What the Maple Leafs have for 2022-23 is a top-six that’s coming together. The first line seems set with Matthews, Marner, and the chippy disturber Michael Bunting.

Michael Bunting Toronto Maple Leafs
Michael Bunting, Toronto Maple Leafs (Richard Lautens/Toronto Star via Getty Images)

The team’s second line of John Tavares and William Nylander is not the first line, but they are strong offensively in their own right. Both Tavares and Nylander average almost a point a game. Now, with the addition of Nick Robertson (assuming he has earned his place on the team’s second line), the second line might be fleshed out. If not Robertson, Alex Kerfoot has fit well there in the past.

Building a Shutdown Maple Leafs Third Line

Last season, general manager Kyle Dubas set to work to build the shutdown third line that his head coach Sheldon Keefe desired. David Kampf was signed and became the center of that line. It worked well. The Calle Jarnkrok signing replacing the departed Ilya Mikheyev shows that the team has held to this same logic but had to replace a part.

Related: Ranking Every Calder Trophy Winner Since 2005

The team’s third line of Kampf, Jarnkrok and Pierre Engvall will continue to be utilized following the same philosophy that worked last season. That line will be sent over the boards whenever the team has a defensive-zone start. Its job is to keep the puck out of its own net.

Constructing This Season’s Maple Leafs Fourth Line

This past offseason, the goal was to improve the team’s fourth line and give it a specific task and a personality. Two players were brought in for that role – Nicolas Aube-Kubel and Adam Gaudette. More recently, the line added Zach Aston-Reese. If the preseason is any indication, that line plays a physically tough – sometimes aggressive – brand of in-your-face hockey. Its job is to make it tough for other teams to play against.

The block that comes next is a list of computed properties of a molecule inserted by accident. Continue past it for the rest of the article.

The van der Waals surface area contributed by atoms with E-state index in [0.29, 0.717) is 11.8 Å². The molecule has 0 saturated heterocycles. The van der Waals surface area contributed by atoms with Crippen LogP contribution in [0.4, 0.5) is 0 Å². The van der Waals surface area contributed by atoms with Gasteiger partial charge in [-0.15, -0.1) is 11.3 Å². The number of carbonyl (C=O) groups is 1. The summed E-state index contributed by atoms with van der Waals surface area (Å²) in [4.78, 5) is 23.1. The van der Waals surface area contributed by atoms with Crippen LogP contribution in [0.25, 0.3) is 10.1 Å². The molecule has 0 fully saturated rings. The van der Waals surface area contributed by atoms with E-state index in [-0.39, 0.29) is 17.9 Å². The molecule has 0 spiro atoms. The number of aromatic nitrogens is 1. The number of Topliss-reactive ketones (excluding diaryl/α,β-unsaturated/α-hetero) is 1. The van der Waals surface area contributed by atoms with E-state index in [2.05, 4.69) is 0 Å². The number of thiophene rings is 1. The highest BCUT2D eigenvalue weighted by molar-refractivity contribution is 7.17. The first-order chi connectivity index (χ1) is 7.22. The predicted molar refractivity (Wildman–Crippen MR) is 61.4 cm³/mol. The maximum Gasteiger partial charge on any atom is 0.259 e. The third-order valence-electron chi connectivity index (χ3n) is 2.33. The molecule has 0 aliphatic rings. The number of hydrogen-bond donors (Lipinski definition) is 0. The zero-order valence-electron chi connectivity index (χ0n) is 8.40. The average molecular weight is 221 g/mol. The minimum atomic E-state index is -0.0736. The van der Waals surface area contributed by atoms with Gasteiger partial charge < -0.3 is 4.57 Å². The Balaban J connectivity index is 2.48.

Zach Aston-Reese Anaheim Ducks
Zach Aston-Reese, with the Anaheim Ducks (Amy Irvin / The Hockey Writers)

The fourth line will crash and bang from start to finish. Given their physicality and their defensive acumen, they will likely be thrown at the opposition’s best line as a way to soften them up and give them a reason to look over their shoulders all game long. 

Players Have Come and Gone, But the Logic Has Remained

From my perspective, the strength of that logic has been that other NHL players see the team as a place to sign if they want to be part of a Stanley Cup winner. I’ve regularly read that a player had a choice of teams but chose the Maple Leafs because he believed the organization was a contender. 

Related: Reading Between the Lines of Kyle Dubas’ Press Conference

Obviously, the team has had to replace pieces of players who have left. As a result, building the current roster has had fits and starts. However, this season’s iteration of the Maple Leafs is as close to the team that was intended when the logic for creating a winner began several seasons ago. 

Now the question remains: how will the Maple Leafs do in the postseason?

Latest News & Highlights